Antonia J. Ford was born on July 23, 1838, in Fairfax Court House, the daughter of Edward Rudolph Ford, a wealthy merchant, and Julia F. Ford. In 1857, she attended the Buckingham Female Collegiate Institute in Buckingham, Virginia. During the Civil War, her brother Charles Ford served with Stuart’s cavalry, and Ford herself became acquainted with theand began supplying him with information. Histories have traditionally cited Ford’s youth and beauty as the assets she used in intelligence gathering. When her father opened the family’s home—which was located halfway between Washington, D.C., and Manassas—as a gathering spot for Union officers, she had ample opportunity to charm Union soldiers and steal their secrets. She is said to have sometimes worked in conjunction with Rose O’Neal Greenhow, a Confederate agent in Washington, D.C. On October 7, 1861, Stuart presented Ford with a “commission” as an honorary aide-de camp, ordering she be “obeyed, respected and admired” as such. Instead, however, the document helped get her thrown in jail.
Stoughton Captured, Then Ford
Ford is best known for her alleged involvement in one of the most famous cavalry raids of the war. At about two o’clock in the morning on March 9, 1863, Mosby and twenty-nine of his partisan rangers slipped past Union pickets and into Fairfax Court House, where the headquarters of General Stoughton and his cavalry commander, Colonel Percy Wyndham, was located. Stoughton was literally “caught napping,” as the Baltimore American newspaper later charged, and a number of his men and horses were also captured. Afterward, United States president Abraham Lincoln quipped that he could spare the general but not the horses, which were more expensive. Wyndham, who earlier had labeled Mosby a common horse thief, was spared the indignity; he was in Washington, D.C., that night.
An investigation into the incident by Lafayette C. Baker, head of the U.S. Secret Service, immediately focused on Ford. Stoughton’s mother, his sister, and three of his aides had stayed in Ford’s home, and the twenty-four-year-old Stoughton was said to have socialized with Ford. On March 14, 1863, an anonymous letter appeared in the New York Times accusing the general and Ford of having been “very intimate.” In fact, the writer claimed to have thought before the raid, “If he [Stoughton] gets picked up some night, he may thank her for it.” Ford—along with her father and perhaps as many as ten others—was arrested and charged with espionage on the weight of a confession she was said to have given to a female agent named Frankie Abel, whom Baker dispatched to Fairfax in the guise of a Confederate refugee from New Orleans. Union authorities also pointed to Ford’s 1861 commission from Stuart, which they found in her house, as proof she was in the employ of Confederates.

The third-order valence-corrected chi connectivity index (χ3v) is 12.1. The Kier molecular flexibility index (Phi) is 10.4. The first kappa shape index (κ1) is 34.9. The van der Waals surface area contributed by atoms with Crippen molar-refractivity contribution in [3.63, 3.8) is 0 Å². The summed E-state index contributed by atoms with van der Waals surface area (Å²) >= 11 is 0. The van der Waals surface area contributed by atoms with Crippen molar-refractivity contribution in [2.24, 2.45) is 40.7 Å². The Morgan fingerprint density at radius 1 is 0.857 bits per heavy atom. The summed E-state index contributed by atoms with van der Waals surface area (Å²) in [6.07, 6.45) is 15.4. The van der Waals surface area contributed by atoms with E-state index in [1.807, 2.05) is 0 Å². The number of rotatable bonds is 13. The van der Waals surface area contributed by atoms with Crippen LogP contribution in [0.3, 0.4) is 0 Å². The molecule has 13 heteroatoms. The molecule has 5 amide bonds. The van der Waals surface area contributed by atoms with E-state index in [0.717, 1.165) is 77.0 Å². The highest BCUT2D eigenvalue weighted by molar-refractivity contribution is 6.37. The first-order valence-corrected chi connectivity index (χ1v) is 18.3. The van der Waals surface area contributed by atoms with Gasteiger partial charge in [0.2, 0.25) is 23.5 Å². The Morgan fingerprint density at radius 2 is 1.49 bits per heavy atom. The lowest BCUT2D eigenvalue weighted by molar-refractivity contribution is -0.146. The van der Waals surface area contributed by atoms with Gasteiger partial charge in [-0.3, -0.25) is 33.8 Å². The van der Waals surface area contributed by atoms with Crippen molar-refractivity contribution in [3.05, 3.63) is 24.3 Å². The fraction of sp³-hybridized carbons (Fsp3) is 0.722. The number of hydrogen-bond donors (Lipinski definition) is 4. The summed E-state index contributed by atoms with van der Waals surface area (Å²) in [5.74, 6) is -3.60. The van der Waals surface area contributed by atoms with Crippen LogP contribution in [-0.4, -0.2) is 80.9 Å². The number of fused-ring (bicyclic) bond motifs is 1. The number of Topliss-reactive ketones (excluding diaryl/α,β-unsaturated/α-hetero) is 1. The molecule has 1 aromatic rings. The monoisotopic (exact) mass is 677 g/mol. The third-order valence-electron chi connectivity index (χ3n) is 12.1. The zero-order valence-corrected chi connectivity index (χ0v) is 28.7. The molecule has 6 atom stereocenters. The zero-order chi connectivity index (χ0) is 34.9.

Nevertheless, the fact of Ford’s participation in the planning of the raid has been disputed over the years. Stoughton, who first became ill atin and died in 1868, wrote to Mosby in 1867 requesting that his old foe clear Ford of any involvement. Historian James A. Ramage, in his 1999 biography of Mosby, speculated that Mosby complied because Stoughton’s brother later wrote a letter of recommendation for a political appointment Mosby was seeking. Ramage also cited a letter Mosby wrote to a friend in 1900, which stated that Ford was “as innocent as Abraham Lincoln.” While most histories credit Ford’s role, Ramage concluded that the accusations against her were “not valid.”
Ford was confined at Old Capitol Prison in Washington, D.C., which at various times also held Confederate spiesand Rose Greenhow. Within a matter of months, however, Ford was released, perhaps in part because of lobbying on her behalf by her arresting officer, Major Joseph Willard. In a twist of fate that remarkably echoes Boyd’s story, Ford fell in love with her captor and married him on March 10, 1864. Willard, a Vermont native who was part owner of the famous Washington, D.C., hotel that bore his family’s name, resigned from the army; Ford took an oath of allegiance to the United States. The two settled in the capital and had three children, only one of whom survived infancy. Ford died on February 14, 1871. Her son, Joseph Edward Willard, served on the staff of , Confederate general nephew, during the Spanish-American War (1898). He also served as a member of the Virginia House of Delegates (1893–1901), lieutenant governor of Virginia (1902–1906), and United States ambassador to Spain (1913–1921) during the administration of U.S. president .